I expect to still be blogging, writing, and singing. The multiple trips to New Jersey have delayed the dojo - there's no way you can run a school if you might have to go out of town for indefinite periods, unless you have black belt backup - and I expect to pick up that project some time early next year.

Wednesday, October 25, 2006

Iphigénie en Tauride

Anthony Tommasini reviews the current show at Lyric Opera of Chicago. This is the production (and part of the cast) that will be at San Francisco Opera next summer.

Wednesday, October 18, 2006

Sunday, October 15, 2006

Tristan, Second Time

To Tristan again last night; once again, miracles in the orchestra, and some on-stage problems are more obvious.

Brewer occasionally sharped in the first act in both performances, and I will have to concede Joshua Kosman's point that occasionally and unpredictably, a note would drop out or simply sound as if it wasn't properly embedded in the phrase. I'm not conceding anything else, however, and I think those problems were entirely in Act I. In acts II and III, she was magnificent. None of her singing lacked detail or nuance; the rage and sarcasm in Act I were palpable and there was plenty of passion in Act II. In act III, her shock and despair gave way to ultimate transcendence. She simply can't be called "undercast."

I'll also concede that Kristinn Sigmundsson slid upward into notes at the beginnings of some phrases, but his majestic dignity overcomes all.

Thomas Moser, sadly, disappoints through consistency. Everything is sung in a pleasant mezzo-mezzo-forte, without much color or word-pointing. Yes, he phrases musically, but it's not enough. He has to conserve his voice to survive, and act III simply needs about twice as much as he can give. The direction doesn't help. He stands around lecturing the audience, not raving, ranting, fevered, desperate.

The marvelous Jane Irwin is seriously underused, physically, especially in Act I. Give her more to do! Too much standing around!

I wish she were offstage for all of Brangaene's watch; for the first, long bit, she is above the stage in a tower, so there is at least SOME sense of distance. But when Brangaene is off-stage, the effect is magical; you hear her from Tristan and Isolde's perspective, distantly, over a wash of misty orchestral sound.

Saturday, October 14, 2006

Champagne

To the last night of Fledermaus at SFO last night - utterly charming! Pure bubbling fun; intoxicating music, witty translation, funny staging, adorable sets. Loved most of the singing, though, really, did Wolfgang Brendel sing more than a phrase at a time, any time? Less Sprechstimme would have been nice. Christine Goerke was hilarious and sounds just as good live as on record (catch her on Robert Spano's recording of Vaughn Williams' A Sea Symphony); I can't wait to hear her in German opera. Gerald Thompson was a fine Orlofsky, and yet I think I'd prefer a mezzo or contralto in the role. Jennifer Welch-Babidge delighted as Adele.

And The Donald was great. It must be a bit odd to conduct Fledermaus one night and Tristan the next, but the pairing seems to suit him just fine.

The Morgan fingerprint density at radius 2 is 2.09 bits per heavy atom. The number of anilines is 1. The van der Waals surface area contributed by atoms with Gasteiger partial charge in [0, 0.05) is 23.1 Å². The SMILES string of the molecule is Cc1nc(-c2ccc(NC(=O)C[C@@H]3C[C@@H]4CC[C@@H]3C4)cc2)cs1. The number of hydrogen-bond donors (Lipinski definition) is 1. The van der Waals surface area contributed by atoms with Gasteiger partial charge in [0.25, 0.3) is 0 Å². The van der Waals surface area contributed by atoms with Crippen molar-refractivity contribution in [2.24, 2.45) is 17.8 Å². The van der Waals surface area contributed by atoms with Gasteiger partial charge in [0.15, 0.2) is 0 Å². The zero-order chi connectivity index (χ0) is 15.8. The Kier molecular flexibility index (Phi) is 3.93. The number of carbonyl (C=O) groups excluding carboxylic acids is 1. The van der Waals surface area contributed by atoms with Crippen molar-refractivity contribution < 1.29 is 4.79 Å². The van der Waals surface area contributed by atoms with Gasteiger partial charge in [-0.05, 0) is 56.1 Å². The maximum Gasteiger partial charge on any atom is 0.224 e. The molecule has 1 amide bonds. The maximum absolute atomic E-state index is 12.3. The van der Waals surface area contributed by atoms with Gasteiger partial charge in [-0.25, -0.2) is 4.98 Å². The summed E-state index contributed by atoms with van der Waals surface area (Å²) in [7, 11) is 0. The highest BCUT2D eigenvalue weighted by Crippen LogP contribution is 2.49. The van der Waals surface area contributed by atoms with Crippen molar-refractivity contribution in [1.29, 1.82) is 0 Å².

Monday, October 09, 2006

Jonathan Miller, once again.

I wrote about Jonathan Miller nearly two years ago when this blog was new. He's at it again! I gave up on Daniel Wakin's Times interview a few paragraphs in. And Joshua Kosman has an entertaining story - sort of - about Miller today.

Let's just say that I haven't changed my mind about him.

Sunday, October 08, 2006

Don't believe him.

Joshua Kosman gave the San Francisco Opera Tristan a pretty poor review.

Go anyway!

I'll concede his points about Thomas Moser, who sang musically, but very, very carefully and without making much impact. His sound was handsome, controlled, and underpowered; Tristan does need to make a heroic sound from time to time. And there wasn't much raving or dementia in the last movement, either.

But.

Christine Brewer was magnificent. Joshua's review doesn't mention her bruised Achilles tendon, which I read about in Allan Ulrich's interview with Brewer. That's certainly part of the reason she moved so tentatively and the direction was so static. (The damn director didn't give the fully-mobile Jane Irwin much to do either.) Brewer's tone was beautiful from top to bottom, she was physically and vocally expressive, there was a ton of detail in her singing. She sharped from time to time, but mostly in the first act; I chalk it up to a combination of nerves and concern about her stability.

Ditto Kristinn Sigmundsson! I didn't read his movements as "bouncing in time to the music." I thought it was the unsteady gait of old age. He dominated Tristan, and the stage: I could not take my eyes off him.

Boaz Daniel and Jane Irwin were both wonderful.

Most importantly, I can't begin to describe the incredible beauty of Donald Runnicles' conducting and the sounds coming out of the orchestra. The pacing and proportions of this great and difficult opera were just about perfect. The orchestra might as well have been one instrument with many voices, each of which could be picked out of a transparent, glowing texture.

Go see it. Go see it more than once. If you love this opera, you won't be sorry.

Updated Monday, Oct. 9.